15 August 2006


Besides being the lead pastor-teacher at 2nd Street Community Church in Newberg, OR, I also do some writing for the AfterCare work of Intervention Specialists, based out of Manhattan, NY. Today and for the next few postings I will be sharing some edited versions of these writings in my blog ... with the prayer that God can use them to move the readers who connect with them toward greater healing and restoration.

From the time we're little kids we start learning that trust has to be built. And as we follow the unwritten rules of our families, and honor the sometimes-fuzzy-boundaries of our relationships, day-by-day, through our one-at-a-time choices, trust is “banked” into the different trust accounts of our lives.

And just like the balances of actual savings accounts, our trust account balances increase and decrease based on the deposits and withdrawals made by the various people we're in relationships with.
  • When people keep their word, a trust deposit is made.
  • When people lie to us, a trust withdrawal is made.
  • When people use words to build us up, a trust deposit is made.
  • When people use their words to wound or manipulate us, a trust withdrawal is made.
  • When people honor confidences, a trust deposit is made.
  • When people take us for granted, a trust withdrawal is made.
Healthy people check the trust account balances of the significant relationships in their lives during the significant chapters of their lives because keeping a finger on the pulse of relationships, and caring about and tending to that which is “important” is normal, sane behavior.

But when brokenness leads us to be driven by pain instead of by conscience or reason, we easily become unaware of how overdrawn our trust accounts with have become.

When this reality is brought to our attention, it's one thing to admit what's going on and become aware of these trust account deficits ... and yet doing the next-step-work of fighting through the anger and betrayal, and the deceit and hurt of our lives and through surrender make the conscious choice to stay in the light of truth ... that's a whole 'nother story all together. And yet as these steps are taken, we graciously move toward having the pieces of our lives put back together again.

Think with me for a minute back to the story The Wizard Of Oz. After the flying monkeys attack the Scarecrow, Dorothy finds him all torn apart and asks him in a panic, "Oh, my Mr. Scarecrow, what in the world happened to you?!"

And the Scarecrow, desperate but not without hope replies while pointing to big clumps of straw scattered out in every direction in front of him, "Oh Dorothy, part of me is over there, and part of me is over there, and part of me is over there." And what does Dorothy do? She lovingly gathers up the straw and begins stuffing it back into her friend.

God's love for us is both compassionate and honest -- and it reveals to us how brokenness has torn our lives apart. And “gathering up the pieces of our lives" while speaking to us words measured equally with grace and truth, God's equipping and encouragement helps us begin taking steps into wholeness.

Learning to keep our trust account balances high, visible, and dependable is key to you and I being "put back together". And not allowing others to make more "trust withdrawls" than "trust deposits" is a good way to learn to live.

Sometimes when we begin making and maintaining these new boundaries for our lives, people who've become used to making frequent and hefty "trust withdrawls" from us freak out. If they want to follow our lead and learn new ways of living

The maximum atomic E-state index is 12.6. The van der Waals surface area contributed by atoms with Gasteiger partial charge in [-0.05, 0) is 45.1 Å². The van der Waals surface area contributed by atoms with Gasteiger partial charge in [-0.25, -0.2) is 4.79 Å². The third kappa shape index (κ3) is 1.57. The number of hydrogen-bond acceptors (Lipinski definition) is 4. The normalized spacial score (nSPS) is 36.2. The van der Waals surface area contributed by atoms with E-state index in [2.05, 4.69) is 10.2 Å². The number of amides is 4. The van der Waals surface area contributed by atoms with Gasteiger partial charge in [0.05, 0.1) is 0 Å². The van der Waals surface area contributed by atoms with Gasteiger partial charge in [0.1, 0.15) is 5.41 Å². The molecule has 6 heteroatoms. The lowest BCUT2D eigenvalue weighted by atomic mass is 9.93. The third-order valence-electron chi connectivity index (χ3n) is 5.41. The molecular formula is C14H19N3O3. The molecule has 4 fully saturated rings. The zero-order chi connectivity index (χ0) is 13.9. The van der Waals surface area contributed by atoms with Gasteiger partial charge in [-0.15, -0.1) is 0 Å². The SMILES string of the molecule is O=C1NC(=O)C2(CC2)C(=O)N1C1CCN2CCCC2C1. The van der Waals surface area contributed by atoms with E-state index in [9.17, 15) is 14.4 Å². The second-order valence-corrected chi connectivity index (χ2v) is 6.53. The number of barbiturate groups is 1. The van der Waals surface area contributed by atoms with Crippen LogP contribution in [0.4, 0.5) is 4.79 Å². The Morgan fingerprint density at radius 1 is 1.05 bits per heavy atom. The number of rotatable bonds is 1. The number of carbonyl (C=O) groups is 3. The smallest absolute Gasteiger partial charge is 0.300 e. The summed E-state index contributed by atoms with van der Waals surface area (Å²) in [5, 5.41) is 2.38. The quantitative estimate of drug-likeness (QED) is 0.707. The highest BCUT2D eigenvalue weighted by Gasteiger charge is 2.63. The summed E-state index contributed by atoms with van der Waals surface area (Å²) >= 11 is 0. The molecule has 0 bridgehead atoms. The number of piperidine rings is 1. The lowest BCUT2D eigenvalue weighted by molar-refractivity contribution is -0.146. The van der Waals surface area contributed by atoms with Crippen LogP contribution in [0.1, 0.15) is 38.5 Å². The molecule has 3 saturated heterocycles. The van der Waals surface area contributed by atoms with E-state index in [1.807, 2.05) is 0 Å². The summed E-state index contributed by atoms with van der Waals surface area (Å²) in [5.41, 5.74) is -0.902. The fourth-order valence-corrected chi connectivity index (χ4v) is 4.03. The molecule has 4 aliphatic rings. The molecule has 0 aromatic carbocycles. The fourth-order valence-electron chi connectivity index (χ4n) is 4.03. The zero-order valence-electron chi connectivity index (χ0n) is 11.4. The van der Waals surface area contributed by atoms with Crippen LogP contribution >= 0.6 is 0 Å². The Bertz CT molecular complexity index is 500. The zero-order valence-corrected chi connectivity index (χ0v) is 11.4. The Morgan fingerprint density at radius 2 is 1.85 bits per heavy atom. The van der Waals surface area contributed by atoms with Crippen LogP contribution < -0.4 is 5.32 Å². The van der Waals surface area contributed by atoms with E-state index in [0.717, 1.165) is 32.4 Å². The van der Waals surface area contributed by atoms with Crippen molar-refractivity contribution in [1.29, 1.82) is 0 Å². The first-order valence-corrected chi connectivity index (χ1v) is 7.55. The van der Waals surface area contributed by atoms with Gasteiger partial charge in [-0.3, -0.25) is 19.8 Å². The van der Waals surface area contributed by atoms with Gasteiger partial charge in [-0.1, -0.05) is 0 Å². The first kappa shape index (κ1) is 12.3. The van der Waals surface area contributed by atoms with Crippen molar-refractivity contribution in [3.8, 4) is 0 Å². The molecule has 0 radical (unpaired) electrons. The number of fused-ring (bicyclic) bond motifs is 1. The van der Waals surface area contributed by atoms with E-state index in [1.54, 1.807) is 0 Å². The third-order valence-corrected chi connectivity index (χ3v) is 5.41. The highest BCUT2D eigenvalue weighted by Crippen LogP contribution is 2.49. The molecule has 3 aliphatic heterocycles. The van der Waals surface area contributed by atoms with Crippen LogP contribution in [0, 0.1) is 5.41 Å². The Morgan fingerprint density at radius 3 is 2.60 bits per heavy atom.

there's often a desire on the part part to make quick amends, and swiftly rebuild bridges. New promises are made. New oaths are sworn. New behavior is guaranteed. But you will know if these new goals are sincere as you begin to see [both in your life and in their's] …
  • Consistency in behavior ... and
  • Accountable for choices.
Consistency shows that what is changing are not just habits or will power -- but that what is changing is the heart, the mind and the soul. For consistency will bring to the surface the real us, the us that's been covered up, squashed down, and almost annihilated by our brokenness.

Consistency means “actions that are visible over a lengthy period of time”. And the greatest re-builder of the deficit in our trust accounts in the days, weeks, months and years ahead will be consistency. And the right hand of "consistency" is "accountability", for without it, "consistency" is nothing more than will-power on steriods.

Becoming accountable for one's choices isn't just a part of sane behavior; it's part of adult behavior. Accountability means, “Honestly owning our own stuff … the good, the bad and the ugly. It's the surrender of deceit so that the beauty and freedom of truth-speaking can begin to grow.”
And with increased consistency usually comes a willingness to embrace increased accountability.

Is it hard to move from brokenness to wholeness ... to see trust, consistency and accountability become, not peripheral realities in our lives, but core realities? Sure it is. Of course it will take time. But as we begin seeing the choices in our lives and in those close to us reflect a desire to become consistent, and a willingness to be accountable, the trust accounts of our lives will begin to have more deposits given than withdrawals taken. And of course, that will be a very, very good thing.

Let me close this note with the words of JRR Tolkien's Gandalf The Grey from his famed book The Lord Of The Rings

All that is gold does not glitter,
Not all those who wander are lost;

The old that is strong does not wither,
Deep roots are not reached by the frost.

From the ashes a fire shall be woken,
A light from the shadows shall spring;

Renewed shall be blade that was broken,
The crownless again shall be king.




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